Located on the far east side of Wisconsin along Lake Michigan lies the cheese state’s largest city—Milwaukee. Thanks to its close proximity to several other cities, such as Chicago, Madison, Rockford and Green Bay, Milwaukee is an accessible day trip destination within the Midwest. I grew up outside of Milwaukee and it is a city that I’ve recently grown to really enjoy. I recently led a day trip tour to Milwaukee with ShesWanderful, a women’s travel community, where we explored some of the highlights of the city’s revitalized downtown.
Although 24 hours in Milwaukee will show you most of the highlights, there is plenty to explore in this city to easily fill a whole weekend trip if you have more time!
One of the things that I grew to love about Milwaukee, my home town, is the sense of pride that swells in the city. It previously felt enigmatic to me, like I couldn’t identify what the vibe of the city was. But upon hearing other traveler’s impressions of the city, it clicked for me. Milwaukee is a city that embodies Midwestern culture in a humble, unpretentious way with residents that feel strongly about their identity, their city and their food but don’t need to talk about how much they love it all the time. Milwaukee is that self-confident friend who knows that it they are cool, but doesn’t feel the need to brag about it.
Milwaukee had transformed over the years since I grew up there, and I took a step back to simply appreciate that Milwaukee was a city on the rise, a city to be proud of. My pride in the transformation of Milwaukee was groundless, considering I had no stake or responsibility in how the city had changed, but I felt the feeling nonetheless. Like so many other cities around the midwest, Milwaukee is in the throes of urban renaissance. Naturally this development comes fraught with challenges like gentrification and displacement of low-income residents. Urban redevelopment is a massive challenge facing our society and I don’t want to sugarcoat the disruption and harm that result when neighborhoods turn over. But with urban development also comes positive changes, particularly when independently-owned businesses, boutiques and bespoke craft studios open up around the city. It is exciting to see restaurants and businesses thriving as Milwaukee redevelops the downtown neighborhoods.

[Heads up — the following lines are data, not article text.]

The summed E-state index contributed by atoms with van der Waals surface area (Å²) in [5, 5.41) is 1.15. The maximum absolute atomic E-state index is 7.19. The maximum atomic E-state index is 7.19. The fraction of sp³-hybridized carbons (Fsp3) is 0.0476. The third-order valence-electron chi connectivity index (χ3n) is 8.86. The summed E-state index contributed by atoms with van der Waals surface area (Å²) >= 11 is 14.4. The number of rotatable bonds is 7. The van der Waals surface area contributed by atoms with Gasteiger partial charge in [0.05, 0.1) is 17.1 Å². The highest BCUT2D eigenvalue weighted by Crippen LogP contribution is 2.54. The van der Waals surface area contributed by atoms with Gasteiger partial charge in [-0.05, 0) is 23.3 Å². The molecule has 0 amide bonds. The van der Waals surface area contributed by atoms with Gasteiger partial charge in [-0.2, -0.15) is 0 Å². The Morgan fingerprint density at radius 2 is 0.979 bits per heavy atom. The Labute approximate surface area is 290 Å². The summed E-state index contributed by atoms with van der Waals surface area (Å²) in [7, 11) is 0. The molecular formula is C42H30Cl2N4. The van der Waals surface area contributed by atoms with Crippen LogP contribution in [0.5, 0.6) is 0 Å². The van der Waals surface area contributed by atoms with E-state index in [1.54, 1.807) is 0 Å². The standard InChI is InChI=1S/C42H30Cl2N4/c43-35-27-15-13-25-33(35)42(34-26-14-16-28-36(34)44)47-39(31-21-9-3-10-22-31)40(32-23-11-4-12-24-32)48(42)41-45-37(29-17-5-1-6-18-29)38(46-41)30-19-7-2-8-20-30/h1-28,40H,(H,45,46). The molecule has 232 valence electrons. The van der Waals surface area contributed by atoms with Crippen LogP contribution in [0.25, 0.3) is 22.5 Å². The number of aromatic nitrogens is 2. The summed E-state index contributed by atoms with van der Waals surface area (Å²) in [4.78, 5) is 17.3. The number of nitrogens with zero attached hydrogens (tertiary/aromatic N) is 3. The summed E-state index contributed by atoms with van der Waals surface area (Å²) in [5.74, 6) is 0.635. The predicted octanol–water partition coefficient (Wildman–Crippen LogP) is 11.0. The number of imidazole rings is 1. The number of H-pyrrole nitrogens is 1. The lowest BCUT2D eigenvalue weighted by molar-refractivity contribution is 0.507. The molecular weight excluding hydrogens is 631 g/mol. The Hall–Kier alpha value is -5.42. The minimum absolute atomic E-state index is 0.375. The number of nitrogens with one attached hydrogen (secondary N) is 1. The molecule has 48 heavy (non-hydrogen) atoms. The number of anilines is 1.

Here are my suggestions for what to see and what to expect with 24 hours in Milwaukee, Wisconsin.
Milwaukee Public Market
Perhaps my favorite of all the Milwaukee attractions is Milwaukee Public Market. Modeled after the highly popular public market in Seattle, Milwaukee’s year-round indoor market is housed in a cavernous industrial-style building filled with natural light to illuminate the delightful assortment of food and dessert purveyors. Ranging from fresh fish to hand-crafted chocolates, the Public Market offers a little bit of everything for every type of visitor. Wandering through the approximately 20 stalls is fun, and then you can sit down in the upper deck’s dining area to enjoy the view!.
Eat Like a Local